I mentioned a few stats last time but another interesting and thought provoking one was in 2014 only 1.3% of the fibre produced globally was made from wool. 62.9% was synthetic, 29.1% was cotton with cellulosic, silk, flax and other animal fibres making up the other areas.
When the board was established in 1950 there was 130,000 sheep farmers (producers) registered with the board. The board was created to encourage farmers to keep sheep for wool after World War Two. There was a price guarantee set by the government which dictated the price the farmers would receive for their fleeces.
An area which surprised me was just how much the BWMB try and help registered producers regardless of size of flock (58% producers produce less than 500kg fleece) or their location in the country.
One thing we all need to remember is that sheep must be sheared for welfare reasons, and so those costs are part and parcel of keeping sheep. The board provide an end to end service from providing the sheets (see part 1), collection of the fleeces from a farm (or a farmer can drop them off at a local depot), grading and auction.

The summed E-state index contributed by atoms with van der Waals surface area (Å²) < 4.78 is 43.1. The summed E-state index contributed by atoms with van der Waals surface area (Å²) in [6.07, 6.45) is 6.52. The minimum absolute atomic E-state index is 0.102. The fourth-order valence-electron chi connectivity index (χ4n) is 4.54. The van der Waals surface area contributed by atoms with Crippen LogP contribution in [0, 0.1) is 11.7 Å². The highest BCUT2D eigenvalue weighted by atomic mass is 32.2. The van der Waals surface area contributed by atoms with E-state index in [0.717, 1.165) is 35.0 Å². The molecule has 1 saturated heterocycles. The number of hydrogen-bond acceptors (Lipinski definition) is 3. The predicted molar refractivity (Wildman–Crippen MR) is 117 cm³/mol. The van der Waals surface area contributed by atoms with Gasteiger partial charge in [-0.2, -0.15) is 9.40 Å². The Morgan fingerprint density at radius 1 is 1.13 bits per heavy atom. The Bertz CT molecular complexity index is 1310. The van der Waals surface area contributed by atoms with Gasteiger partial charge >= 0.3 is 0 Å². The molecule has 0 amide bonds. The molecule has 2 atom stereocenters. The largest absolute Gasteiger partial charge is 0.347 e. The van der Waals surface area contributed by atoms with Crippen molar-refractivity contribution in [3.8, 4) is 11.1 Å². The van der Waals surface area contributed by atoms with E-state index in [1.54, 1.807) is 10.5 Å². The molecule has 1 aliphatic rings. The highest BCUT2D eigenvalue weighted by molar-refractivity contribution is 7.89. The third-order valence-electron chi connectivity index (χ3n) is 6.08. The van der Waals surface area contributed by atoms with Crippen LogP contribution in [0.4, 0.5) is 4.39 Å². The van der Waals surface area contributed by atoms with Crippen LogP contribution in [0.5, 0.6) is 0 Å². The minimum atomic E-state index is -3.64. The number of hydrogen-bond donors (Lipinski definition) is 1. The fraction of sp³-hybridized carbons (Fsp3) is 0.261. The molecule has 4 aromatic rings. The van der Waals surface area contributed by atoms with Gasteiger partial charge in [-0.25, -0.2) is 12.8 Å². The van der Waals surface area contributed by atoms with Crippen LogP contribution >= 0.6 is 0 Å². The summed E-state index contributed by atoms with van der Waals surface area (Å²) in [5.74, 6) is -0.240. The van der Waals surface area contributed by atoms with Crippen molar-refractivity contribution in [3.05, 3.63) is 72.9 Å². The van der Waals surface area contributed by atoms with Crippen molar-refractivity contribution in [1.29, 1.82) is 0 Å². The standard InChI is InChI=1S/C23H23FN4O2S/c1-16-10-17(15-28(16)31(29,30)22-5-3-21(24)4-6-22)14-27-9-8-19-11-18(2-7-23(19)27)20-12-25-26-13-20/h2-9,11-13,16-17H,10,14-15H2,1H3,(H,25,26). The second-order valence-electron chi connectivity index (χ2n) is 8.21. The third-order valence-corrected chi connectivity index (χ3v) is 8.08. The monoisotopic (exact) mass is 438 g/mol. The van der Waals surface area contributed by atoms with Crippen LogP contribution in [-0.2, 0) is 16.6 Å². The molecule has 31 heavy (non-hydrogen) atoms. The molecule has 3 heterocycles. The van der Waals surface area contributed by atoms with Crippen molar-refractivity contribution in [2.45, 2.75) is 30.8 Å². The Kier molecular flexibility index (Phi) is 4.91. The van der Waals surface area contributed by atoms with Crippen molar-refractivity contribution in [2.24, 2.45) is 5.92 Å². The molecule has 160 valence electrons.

In theory 'all' the farmer has do once a sheep has been clipped is to ensure their fleeces are packed into the sheets ready for collection. These sheets are huge and must be packed according to BWMB instructions. Having seen them being manually moved on a recent BBC programme 'This Farming Life' and read how unpopular they are on social media I can understand why producers might not be happy. Not just with the physicality of using them them but also in the time taken after a sheep has been sheared to correctly pack the fleece into the sheet. However, I can now appreciate and better understand why the BWMB insist on them having seen the process in action (more in Part 3).
The BWMB aims to achieve the best possible market price for British wool for the producers (don't forget the board is made up of farmers) and to make buying British wool as attractive prospect as possible to merchants. It does this by assisting merchants with things like haulage services and storage.
Also each and every green bale in an auction lot is scientifically tested to provide additional information to a buyer such yield, vegetable matter, micron count and colour. This not only ensures quality control but also provides much needed information so a buyer can make an informed choice on auction day. The services the BWMB provide make then unique.
|A lorry being loaded with sold lots|
Like I mentioned in part 1 British wool is such a tiny percentage of the global market. The BWMB are trying to go one step further and get British wool noticed on a global market by working together with producers. For that they certainly get my respect and thanks.
Part three will all be about the grading side.